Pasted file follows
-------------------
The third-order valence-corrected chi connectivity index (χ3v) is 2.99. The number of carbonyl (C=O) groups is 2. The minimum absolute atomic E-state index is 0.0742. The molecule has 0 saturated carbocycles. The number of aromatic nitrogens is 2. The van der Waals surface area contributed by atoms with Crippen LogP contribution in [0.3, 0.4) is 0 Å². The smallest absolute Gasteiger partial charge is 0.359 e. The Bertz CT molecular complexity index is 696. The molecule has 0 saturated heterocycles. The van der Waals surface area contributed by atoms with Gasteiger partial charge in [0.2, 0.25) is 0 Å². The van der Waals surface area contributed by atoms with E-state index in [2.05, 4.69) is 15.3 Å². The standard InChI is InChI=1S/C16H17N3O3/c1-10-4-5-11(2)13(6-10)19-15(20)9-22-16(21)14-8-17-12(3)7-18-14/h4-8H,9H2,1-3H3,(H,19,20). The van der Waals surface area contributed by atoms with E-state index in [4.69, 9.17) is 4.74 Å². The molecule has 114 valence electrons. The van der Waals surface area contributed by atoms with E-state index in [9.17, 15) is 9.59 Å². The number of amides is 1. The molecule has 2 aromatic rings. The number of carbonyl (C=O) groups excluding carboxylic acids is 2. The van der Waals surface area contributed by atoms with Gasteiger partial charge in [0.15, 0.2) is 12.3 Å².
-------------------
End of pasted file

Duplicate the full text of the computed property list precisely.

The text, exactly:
The third-order valence-corrected chi connectivity index (χ3v) is 2.99. The number of carbonyl (C=O) groups is 2. The minimum absolute atomic E-state index is 0.0742. The molecule has 0 saturated carbocycles. The number of aromatic nitrogens is 2. The van der Waals surface area contributed by atoms with Crippen LogP contribution in [0.3, 0.4) is 0 Å². The smallest absolute Gasteiger partial charge is 0.359 e. The Bertz CT molecular complexity index is 696. The molecule has 0 saturated heterocycles. The van der Waals surface area contributed by atoms with Gasteiger partial charge in [0.2, 0.25) is 0 Å². The van der Waals surface area contributed by atoms with E-state index in [2.05, 4.69) is 15.3 Å². The standard InChI is InChI=1S/C16H17N3O3/c1-10-4-5-11(2)13(6-10)19-15(20)9-22-16(21)14-8-17-12(3)7-18-14/h4-8H,9H2,1-3H3,(H,19,20). The van der Waals surface area contributed by atoms with E-state index in [4.69, 9.17) is 4.74 Å². The molecule has 114 valence electrons. The van der Waals surface area contributed by atoms with E-state index in [9.17, 15) is 9.59 Å². The number of amides is 1. The molecule has 2 aromatic rings. The number of carbonyl (C=O) groups excluding carboxylic acids is 2. The van der Waals surface area contributed by atoms with Gasteiger partial charge in [0.15, 0.2) is 12.3 Å².